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Chapter 1



Many of my childhood memories are of metals: these seemed to exert a power on me from the start. They stood out, conspicuous against the heterogeneousness of the world, by their shining, gleaming quality, their silveriness, their smoothness and weight. They seemed cool to the touch, and they rang when they were struck.

I loved the yellowness, the heaviness, of gold. My mother would take the wedding ring from her finger and let me handle it for a while, as she told me of its inviolacy, how it never tarnished. "Feel how heavy it is," she would add. "It's even heavier than lead." I knew what lead was, for I had handled the heavy, soft piping the plumber had left one year. Gold was soft, too, my mother told me, so it was usually combined with another metal to make it harder.

It was the same with copper-people mixed it with tin to produce bronze. Bronze!-the very word was like a trumpet to me, for battle was the brave clash of bronze upon bronze, bronze spears on bronze shields, the great shield of Achilles. Or you could alloy copper with zinc, my mother said, to produce brass. All of us-my mother, my brothers, and I-had our own brass menorahs for Hanukkah. (My father had a silver one.)

I knew copper, the shiny rose color of the great copper cauldron in our kitchen-it was taken down only once a year, when the quinces and crab apples were ripe in the garden and my mother would stew them to make jelly.

I knew zinc: the dull, slightly bluish birdbath in the garden was made of zinc; and tin, from the heavy tinfoil in which sandwiches were wrapped for a picnic. My mother showed me that when tin or zinc was bent it uttered a special "cry." "It's due to deformation of the crystal structure," she said, forgetting that I was five, and could not understand her-and yet her words fascinated me, made me want to know more.

There was an enormous cast-iron lawn roller out in the garden-it weighed five hundred pounds, my father said. We, as children, could hardly budge it, but he was immensely strong and could lift it off the ground. It was always slightly rusty, and this bothered me, for the rust flaked off, leaving little cavities and scabs, and I was afraid the whole roller might corrode and fall apart one day, reduced to a mass of red dust and flakes. I needed to think of metals as stable, like gold-able to stave off the losses and ravages of time.

I would sometimes beg my mother to take out her engagement ring and show me the diamond in it. It flashed like nothing I had ever seen, almost as if it gave out more light than it took in. She would show me how easily it scratched glass, and then tell me to put it to my lips. It was strangely, startlingly cold; metals felt cool to the touch, but the diamond was icy. That was because it conducted heat so well, she said-better than any metal-so it drew the body heat away from one's lips when they touched it. This was a feeling I was never to forget. Another time, she showed me how if one touched a diamond to a cube of ice, it would draw heat from one's hand into the ice and cut straight through it as if it were butter. My mother told me that diamond was a special form of carbon, like the coal we used in every room in winter. I was puzzled by this-how could black, flaky, opaque coal be the same as the hard, transparent gemstone in her ring?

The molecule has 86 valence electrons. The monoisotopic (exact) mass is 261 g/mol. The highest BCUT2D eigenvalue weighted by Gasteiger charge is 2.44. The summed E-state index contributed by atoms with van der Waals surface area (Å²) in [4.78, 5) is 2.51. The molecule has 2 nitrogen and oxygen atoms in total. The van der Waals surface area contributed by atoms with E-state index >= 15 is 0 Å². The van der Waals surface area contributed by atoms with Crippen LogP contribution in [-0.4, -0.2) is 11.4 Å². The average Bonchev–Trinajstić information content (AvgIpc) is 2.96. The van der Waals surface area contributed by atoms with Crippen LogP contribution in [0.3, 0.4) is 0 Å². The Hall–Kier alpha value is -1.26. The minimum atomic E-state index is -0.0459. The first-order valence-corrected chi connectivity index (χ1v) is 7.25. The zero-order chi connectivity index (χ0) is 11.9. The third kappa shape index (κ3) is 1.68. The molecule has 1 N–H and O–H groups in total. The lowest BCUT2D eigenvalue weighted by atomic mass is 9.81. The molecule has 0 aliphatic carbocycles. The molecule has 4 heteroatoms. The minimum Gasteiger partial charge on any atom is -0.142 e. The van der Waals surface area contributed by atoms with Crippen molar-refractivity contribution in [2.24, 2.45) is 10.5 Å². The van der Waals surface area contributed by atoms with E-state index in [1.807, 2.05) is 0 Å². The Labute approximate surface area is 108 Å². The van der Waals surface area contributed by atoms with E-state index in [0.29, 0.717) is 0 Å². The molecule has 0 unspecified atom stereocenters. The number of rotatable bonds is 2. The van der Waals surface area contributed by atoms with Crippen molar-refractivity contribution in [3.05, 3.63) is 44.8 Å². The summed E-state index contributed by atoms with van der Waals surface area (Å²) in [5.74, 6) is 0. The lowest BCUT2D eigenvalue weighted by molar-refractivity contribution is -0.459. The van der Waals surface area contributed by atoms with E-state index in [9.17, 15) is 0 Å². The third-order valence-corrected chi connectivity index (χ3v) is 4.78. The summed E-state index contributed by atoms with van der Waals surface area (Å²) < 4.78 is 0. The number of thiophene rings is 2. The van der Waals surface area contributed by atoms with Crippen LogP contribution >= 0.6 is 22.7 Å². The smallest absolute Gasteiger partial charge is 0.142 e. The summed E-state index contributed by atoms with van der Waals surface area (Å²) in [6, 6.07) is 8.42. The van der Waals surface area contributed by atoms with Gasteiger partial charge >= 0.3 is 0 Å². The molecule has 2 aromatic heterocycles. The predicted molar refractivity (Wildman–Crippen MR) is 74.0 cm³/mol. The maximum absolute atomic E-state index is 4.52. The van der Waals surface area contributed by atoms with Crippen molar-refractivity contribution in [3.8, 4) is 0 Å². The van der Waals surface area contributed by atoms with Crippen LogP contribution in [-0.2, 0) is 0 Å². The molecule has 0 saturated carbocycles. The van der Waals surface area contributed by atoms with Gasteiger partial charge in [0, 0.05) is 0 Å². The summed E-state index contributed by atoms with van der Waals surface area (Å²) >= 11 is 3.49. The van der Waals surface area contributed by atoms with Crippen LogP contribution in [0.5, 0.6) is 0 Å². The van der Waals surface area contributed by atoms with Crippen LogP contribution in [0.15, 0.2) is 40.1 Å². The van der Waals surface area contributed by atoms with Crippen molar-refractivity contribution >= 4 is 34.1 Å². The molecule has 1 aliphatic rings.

I loved light, especially the lighting of the Shabbas candles on Friday nights, when my mother would murmur a prayer as she lit them. I was not allowed to touch them once they were lit-they were sacred, I was told, their flames were holy, not to be fiddled with. I was mesmerized by the little cone of blue flame at the candle's center-why was it blue? Our house had coal fires, and I would often gaze into the heart of a fire, watching it go from a dim red glow to orange, to yellow, and then I would blow on it with the bellows until it glowed almost white-hot. If it got hot enough, I wondered, would it blaze blue, be blue-hot?

Did the sun and stars burn in the same way? Why did they never go out? What were they made of? I was reassured when I learned that the core of the earth consisted of a great ball of iron-this sounded solid, something one could depend on. And I was pleased when I was told that we ourselves were made of the very same elements as composed the sun and stars, that some of my atoms might once have been in a distant star. But it frightened me too, made me feel that my atoms were only on loan and might fly apart at any time, fly away like the fine talcum powder I saw in the bathroom.

I badgered my parents constantly with questions. Where did color come from? Why did my mother use the platinum loop that hung above the stove to cause the gas burner to catch fire? What happened to the sugar when one stirred it into the tea? Where did it go? Why did water bubble when it boiled? (I liked to watch water set to boil on the stove, to see it quivering with heat before it burst into bubbles.)